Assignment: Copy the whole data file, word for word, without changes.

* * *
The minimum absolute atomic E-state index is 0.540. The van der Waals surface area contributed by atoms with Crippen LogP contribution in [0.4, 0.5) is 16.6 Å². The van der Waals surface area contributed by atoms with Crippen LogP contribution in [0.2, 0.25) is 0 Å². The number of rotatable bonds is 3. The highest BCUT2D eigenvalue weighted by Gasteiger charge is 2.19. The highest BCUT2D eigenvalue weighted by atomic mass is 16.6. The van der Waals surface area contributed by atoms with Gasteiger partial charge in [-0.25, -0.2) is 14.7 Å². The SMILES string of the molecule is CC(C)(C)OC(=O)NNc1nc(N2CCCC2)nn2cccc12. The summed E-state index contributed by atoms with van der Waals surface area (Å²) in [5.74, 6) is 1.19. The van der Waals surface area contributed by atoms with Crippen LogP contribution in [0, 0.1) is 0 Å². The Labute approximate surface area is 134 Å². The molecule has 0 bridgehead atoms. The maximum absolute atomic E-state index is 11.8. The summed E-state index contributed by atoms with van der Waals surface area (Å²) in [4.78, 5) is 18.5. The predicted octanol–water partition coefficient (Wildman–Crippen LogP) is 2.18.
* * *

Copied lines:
The minimum absolute atomic E-state index is 0.540. The van der Waals surface area contributed by atoms with Crippen LogP contribution in [0.4, 0.5) is 16.6 Å². The van der Waals surface area contributed by atoms with Crippen LogP contribution in [0.2, 0.25) is 0 Å². The number of rotatable bonds is 3. The highest BCUT2D eigenvalue weighted by Gasteiger charge is 2.19. The highest BCUT2D eigenvalue weighted by atomic mass is 16.6. The van der Waals surface area contributed by atoms with Gasteiger partial charge in [-0.25, -0.2) is 14.7 Å². The SMILES string of the molecule is CC(C)(C)OC(=O)NNc1nc(N2CCCC2)nn2cccc12. The summed E-state index contributed by atoms with van der Waals surface area (Å²) in [5.74, 6) is 1.19. The van der Waals surface area contributed by atoms with Crippen LogP contribution in [0, 0.1) is 0 Å². The Labute approximate surface area is 134 Å². The molecule has 0 bridgehead atoms. The maximum absolute atomic E-state index is 11.8. The summed E-state index contributed by atoms with van der Waals surface area (Å²) in [4.78, 5) is 18.5. The predicted octanol–water partition coefficient (Wildman–Crippen LogP) is 2.18.